Our Science
70% of hospital infections in the US are resistant to at least one antibiotic.

—US Food and Drug Administration (FDA)

At VenatoRx, we are pursuing novel chemical approaches to treat bacterial and viral infections. All of our investigational molecules were discovered internally.

Over many decades, bacteria have developed resistance to beta-lactam (BL) antibiotics by producing enzymes called beta-lactamases, which attack and destroy BL antibiotics. Today, over 70% of hospital based infections caused by gram-negative bacteria are associated with an antibiotic resistant organism.1 To overcome this resistance, BL antibiotics have been combined with protective beta-lactamase inhibitors (BLI). Unfortunately, existing BLIs are not sufficiently effective against the rapidly emerging extended spectrum beta-lactamases (ESBLs) and carbapenem-hydrolyzing beta-lactamases (carbapenemases). In addition, there are no approved BL based antibiotics that work against the metallo-beta-lactamase-producing superbugs carrying NDM or VIM.

Our lead agent, VNRX-5133, is a unique non-beta-lactam BLI with potent and selective activity against both serine- and metallo-beta-lactamases. VNRX-5133, in a fixed combination with the 4th generation cephalosporin Cefepime, has the potential to provide a best-in-class broad-spectrum treatment option for infections caused by:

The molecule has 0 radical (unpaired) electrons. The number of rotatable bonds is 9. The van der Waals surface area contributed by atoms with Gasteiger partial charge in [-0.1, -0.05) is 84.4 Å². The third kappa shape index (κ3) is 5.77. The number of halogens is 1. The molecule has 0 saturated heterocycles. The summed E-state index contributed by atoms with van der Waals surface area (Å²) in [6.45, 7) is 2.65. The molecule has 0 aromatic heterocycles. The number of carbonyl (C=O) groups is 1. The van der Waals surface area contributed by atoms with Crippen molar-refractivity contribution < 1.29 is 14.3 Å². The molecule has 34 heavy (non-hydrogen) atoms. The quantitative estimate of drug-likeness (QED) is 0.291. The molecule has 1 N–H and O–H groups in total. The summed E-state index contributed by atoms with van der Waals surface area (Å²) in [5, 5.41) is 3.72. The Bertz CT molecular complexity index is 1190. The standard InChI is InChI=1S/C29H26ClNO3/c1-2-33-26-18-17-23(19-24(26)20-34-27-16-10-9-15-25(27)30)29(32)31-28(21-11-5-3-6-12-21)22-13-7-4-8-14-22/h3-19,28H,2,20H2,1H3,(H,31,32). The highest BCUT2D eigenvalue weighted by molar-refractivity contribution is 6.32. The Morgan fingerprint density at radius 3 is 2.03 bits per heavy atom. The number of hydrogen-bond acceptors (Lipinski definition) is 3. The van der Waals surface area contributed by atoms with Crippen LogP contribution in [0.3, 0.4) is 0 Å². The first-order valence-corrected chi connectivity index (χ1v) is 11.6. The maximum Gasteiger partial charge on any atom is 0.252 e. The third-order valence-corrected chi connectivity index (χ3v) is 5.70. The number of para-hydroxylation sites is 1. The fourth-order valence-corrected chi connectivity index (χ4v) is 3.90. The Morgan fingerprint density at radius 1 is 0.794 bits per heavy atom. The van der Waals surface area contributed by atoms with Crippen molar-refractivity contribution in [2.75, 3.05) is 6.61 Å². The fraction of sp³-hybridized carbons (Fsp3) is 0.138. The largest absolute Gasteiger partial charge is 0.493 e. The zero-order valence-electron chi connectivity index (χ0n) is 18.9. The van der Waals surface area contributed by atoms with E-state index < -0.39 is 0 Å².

• multi-drug resistant (MDR) gram-negative bacteria, including carbapenem-resistant
    Enterobacteriaceae (CRE) and Pseudomonas aeruginosa (CRPA)
  • suspected polymicrobial infections caused by both gram-negative and gram-positive
    pathogens; and
  • bioterror pathogens such as Burkholderia spp. and Salmonella engineerable with metallo-
    and/or serine-beta-lactamases.

In addition to our BLI programs, we are developing a radically new class of antibiotic. BL antibiotics, which include the highly successful penicillins, cephalosporins, monobactams, and carbapenems, all kill bacteria by blocking a key enzyme involved in cell wall synthesis: the penicillin binding protein (PBP). Our novel PBP inhibitors represent a new class of non-beta-lactam molecules that kill bacteria by this same mechanism. But because they are chemically distinct from the BLs, they are not susceptible to beta-lactamases. If successful, our PBP inhibitors have the potential to revolutionize treatment of MDR bacterial infections and set the resistance clock back by decades.

1. Gaynes R, Edwards JR. Overview of nosocomial infections caused by gram-negative bacilli. Clin Infect Dis. 2005;41:848–854